This is in Chapter 6 of Machine Learning on K-Means Algorithm:
Step 1: Calculate the expected value E[z[i][j]] of each hidden variable z[i], assuming the current hypothesis h = (p1, p2) holds.
Step 2: Calculate a new maximum likelihood hypothesis h’ = (p1, p2), assuming the value taken on by each hidden variable z[i][j] is its expected value E[z[i][j]] calculated in Step 1. Then replace the hypothesis h = (p1, p2) by the new hypothesis h’ = (p[i], p[i]) and iterate.
I didn’t understand it on first sight. So this is written for my own understanding.
Let’s understand it in a simpler case, for 2 dimensions. The core idea is to randomly initialize K centroids and assign the closest points to these centroids. For the points associate with each centroid, calculate a new mean (which is the center actually). With these new centers, assign the points to these new centroids. Repeat until no changes in the centroid positions. This would result in the points near by the cluster gets grouped together to the centroid, thus grouping the points together somrt kind of similarity.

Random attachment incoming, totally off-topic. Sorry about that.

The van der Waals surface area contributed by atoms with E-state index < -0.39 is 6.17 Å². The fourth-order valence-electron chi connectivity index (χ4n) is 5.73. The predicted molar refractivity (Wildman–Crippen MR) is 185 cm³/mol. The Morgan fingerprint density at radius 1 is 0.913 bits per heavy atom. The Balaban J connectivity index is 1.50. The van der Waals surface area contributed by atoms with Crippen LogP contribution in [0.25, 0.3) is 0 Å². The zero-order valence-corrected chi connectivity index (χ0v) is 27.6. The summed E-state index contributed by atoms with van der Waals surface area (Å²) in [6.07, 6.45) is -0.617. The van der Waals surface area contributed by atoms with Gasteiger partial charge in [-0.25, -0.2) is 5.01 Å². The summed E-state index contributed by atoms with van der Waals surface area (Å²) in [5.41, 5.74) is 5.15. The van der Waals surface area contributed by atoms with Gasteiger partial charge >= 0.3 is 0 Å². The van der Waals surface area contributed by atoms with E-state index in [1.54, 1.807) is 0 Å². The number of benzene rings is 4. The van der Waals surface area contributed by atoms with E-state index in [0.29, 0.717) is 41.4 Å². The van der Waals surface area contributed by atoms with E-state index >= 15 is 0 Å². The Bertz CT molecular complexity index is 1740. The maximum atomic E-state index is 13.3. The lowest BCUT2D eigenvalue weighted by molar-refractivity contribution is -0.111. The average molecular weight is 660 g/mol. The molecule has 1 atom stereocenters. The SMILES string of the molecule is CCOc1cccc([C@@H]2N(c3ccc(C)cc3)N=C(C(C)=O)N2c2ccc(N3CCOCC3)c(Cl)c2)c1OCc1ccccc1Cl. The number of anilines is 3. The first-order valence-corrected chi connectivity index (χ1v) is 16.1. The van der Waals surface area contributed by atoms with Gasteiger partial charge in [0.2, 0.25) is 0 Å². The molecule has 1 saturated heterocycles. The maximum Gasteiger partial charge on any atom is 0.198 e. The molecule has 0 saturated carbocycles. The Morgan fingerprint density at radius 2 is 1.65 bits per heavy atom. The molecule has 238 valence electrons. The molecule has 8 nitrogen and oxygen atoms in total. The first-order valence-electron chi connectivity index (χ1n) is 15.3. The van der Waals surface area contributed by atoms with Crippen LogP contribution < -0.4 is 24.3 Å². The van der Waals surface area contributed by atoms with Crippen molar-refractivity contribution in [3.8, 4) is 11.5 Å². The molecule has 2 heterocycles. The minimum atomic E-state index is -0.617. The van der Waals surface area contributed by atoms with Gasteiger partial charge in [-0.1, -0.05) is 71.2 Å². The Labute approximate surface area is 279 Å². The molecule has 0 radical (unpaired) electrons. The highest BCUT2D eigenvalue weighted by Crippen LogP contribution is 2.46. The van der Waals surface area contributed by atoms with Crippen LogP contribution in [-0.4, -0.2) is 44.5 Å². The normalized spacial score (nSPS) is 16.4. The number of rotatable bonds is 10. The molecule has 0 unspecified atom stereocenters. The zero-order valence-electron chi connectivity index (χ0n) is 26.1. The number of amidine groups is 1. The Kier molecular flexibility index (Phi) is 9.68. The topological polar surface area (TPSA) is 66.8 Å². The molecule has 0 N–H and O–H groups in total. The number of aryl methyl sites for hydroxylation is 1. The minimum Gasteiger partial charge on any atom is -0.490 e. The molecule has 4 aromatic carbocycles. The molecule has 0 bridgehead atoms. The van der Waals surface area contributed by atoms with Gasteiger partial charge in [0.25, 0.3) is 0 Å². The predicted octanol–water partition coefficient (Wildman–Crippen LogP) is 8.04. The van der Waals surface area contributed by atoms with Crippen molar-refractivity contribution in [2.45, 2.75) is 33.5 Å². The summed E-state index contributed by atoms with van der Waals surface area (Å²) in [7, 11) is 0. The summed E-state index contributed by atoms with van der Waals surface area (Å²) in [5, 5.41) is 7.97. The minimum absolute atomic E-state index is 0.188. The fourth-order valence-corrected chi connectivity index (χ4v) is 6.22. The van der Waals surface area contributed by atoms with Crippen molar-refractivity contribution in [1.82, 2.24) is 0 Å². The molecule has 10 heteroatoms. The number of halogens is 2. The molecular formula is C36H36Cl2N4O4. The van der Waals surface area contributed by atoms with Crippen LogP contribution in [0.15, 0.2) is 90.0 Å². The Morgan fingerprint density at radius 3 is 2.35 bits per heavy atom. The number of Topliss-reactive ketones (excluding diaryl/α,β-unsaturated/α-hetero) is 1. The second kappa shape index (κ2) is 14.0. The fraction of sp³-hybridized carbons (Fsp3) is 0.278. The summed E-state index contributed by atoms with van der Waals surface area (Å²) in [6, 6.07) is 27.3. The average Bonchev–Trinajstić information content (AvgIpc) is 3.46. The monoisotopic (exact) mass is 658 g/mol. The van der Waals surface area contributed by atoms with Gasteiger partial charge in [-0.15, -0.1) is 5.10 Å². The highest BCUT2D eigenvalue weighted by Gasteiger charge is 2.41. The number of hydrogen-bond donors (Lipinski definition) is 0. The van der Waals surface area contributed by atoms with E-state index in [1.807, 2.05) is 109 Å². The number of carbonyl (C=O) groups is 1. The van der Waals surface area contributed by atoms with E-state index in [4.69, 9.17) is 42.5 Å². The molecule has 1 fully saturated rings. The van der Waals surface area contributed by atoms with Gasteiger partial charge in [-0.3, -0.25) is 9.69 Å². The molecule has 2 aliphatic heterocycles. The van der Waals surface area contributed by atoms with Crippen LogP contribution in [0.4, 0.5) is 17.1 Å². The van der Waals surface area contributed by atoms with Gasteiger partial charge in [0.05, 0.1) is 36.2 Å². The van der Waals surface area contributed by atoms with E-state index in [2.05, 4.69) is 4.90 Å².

For a total of M instances of data, represented as a set of points A as (a.x, a.y), (a.x, a.y), … (a[M].x, a[M].y) .
Randomly initialize a total of K centroids points C as (c.x, c.y), (cx, c.y), … (c[K].x, c[K].y) to non-zero values. These are the centroids.
Step 1: For each point a[i], calculate the distance to each centroid k. Assign a[i] to the closest centroid. “Closest” here can be the euclidean distance which is the sqrt (x^2 + y^2).
Step 2: Since all points are assigned to a particular centroid c[i], select all the points from a particular centroid c[i] and calculate the new centroid c’[i] by calculating the mean of these points. This c’[i] will be the new centroid, i.e. c[i] is now assigned the value of c’[i]. Do this for the rest of the centroids.
} Until there is no change in the values of the centroids C.